gms | German Medical Science

76th Annual Meeting of the German Society of Oto-Rhino-Laryngology, Head and Neck Surgery

German Society of Oto-Rhino-Laryngology, Head and Neck Surgery

04.05. - 08.05.2005, Erfurt

18F-FDG-PET in ENT-oncology for patients presenting with a carcinoma of unkonwon primary (CUP)

Meeting Abstract

Search Medline for

  • corresponding author Matthias Scheich - Klinik und Poliklinik für Hals-, Nasen- und Ohrenkranke der Universität Würzburg
  • Stefan Hilliger - Klinik und Poliklinik für Nuklearmedizin der Universität Würzburg
  • Florian Hoppe - Klinik für HNO-Krankheiten der Klinikum Oldenburg gGmbH, ldenburg

Deutsche Gesellschaft für Hals-Nasen-Ohren-Heilkunde, Kopf- und Hals-Chirurgie. 76. Jahresversammlung der Deutschen Gesellschaft für Hals-Nasen-Ohren-Heilkunde, Kopf- und Hals-Chirurgie e.V.. Erfurt, 04.-08.05.2005. Düsseldorf, Köln: German Medical Science; 2005. Doc05hno463

The electronic version of this article is the complete one and can be found online at:

Published: September 22, 2005

© 2005 Scheich et al.
This is an Open Access article distributed under the terms of the Creative Commons Attribution License ( You are free: to Share – to copy, distribute and transmit the work, provided the original author and source are credited.



Introduction: The prognostic outcome of patients suffering from cervical lymph node metastases of an unknown primary is poorer compared to those patients in which the primary tumor can be found.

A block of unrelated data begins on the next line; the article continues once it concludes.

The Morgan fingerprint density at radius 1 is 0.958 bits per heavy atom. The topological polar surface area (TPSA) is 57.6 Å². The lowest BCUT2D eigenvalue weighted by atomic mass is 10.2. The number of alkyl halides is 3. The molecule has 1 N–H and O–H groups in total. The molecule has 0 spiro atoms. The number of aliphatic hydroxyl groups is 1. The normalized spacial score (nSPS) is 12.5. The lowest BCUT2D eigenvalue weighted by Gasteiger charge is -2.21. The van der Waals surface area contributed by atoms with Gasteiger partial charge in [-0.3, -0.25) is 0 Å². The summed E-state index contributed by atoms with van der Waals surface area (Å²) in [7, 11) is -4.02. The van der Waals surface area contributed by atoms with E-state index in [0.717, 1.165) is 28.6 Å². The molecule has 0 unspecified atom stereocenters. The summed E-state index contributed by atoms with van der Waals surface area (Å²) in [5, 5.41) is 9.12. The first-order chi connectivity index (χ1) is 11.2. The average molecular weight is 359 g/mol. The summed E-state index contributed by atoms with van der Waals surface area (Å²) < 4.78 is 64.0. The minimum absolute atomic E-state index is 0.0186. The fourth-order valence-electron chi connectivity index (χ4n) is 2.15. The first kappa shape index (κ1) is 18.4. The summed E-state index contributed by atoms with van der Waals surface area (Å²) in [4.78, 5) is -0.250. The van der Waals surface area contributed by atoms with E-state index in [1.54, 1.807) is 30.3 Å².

Positron emission tomography (PET) is often used as a supportive tool for detection of primary tumors.

Methods: From June 2001 to March 2005 we used PET in 83 patients. In most cases (60/83) it was used to detect an unknown primary tumor in patients where lymph node metastases were suspected by cytological or histopathological means. PET-imaging was done in addition to CT or MR-scans before panendoscopy (including tonsillectomy).

Results: In 9 cases histopathological examinations denied the presence of malignant metastases. In 21 of the remaining 51 CUP-patients PET described a suspicious primary tumor. Malignancy could be proven histological in 10 cases. In 3 of these 10 „true positive“ cases, positron emission tomography was the deciding tool to detect of the primary tumor.

Standardised panendoscopy showed a primary tumor in 15 of the 51 cases. We found 6 tonsil carcinomas which where not detected by PET, even if 2 were bigger than 2 cm (T2).

Nevertheless in 30/51 patients, the primary tumor was never found.

Conclusion: Positron emission tomography completes the search for an unknown primary tumor in patients with cervical metastases of an unknown primary cancer.

All diagnostic tools should be used to improve survival.

It was shown that panendoscopy in patients with cervical CUP-syndrome requires tonsillectomy.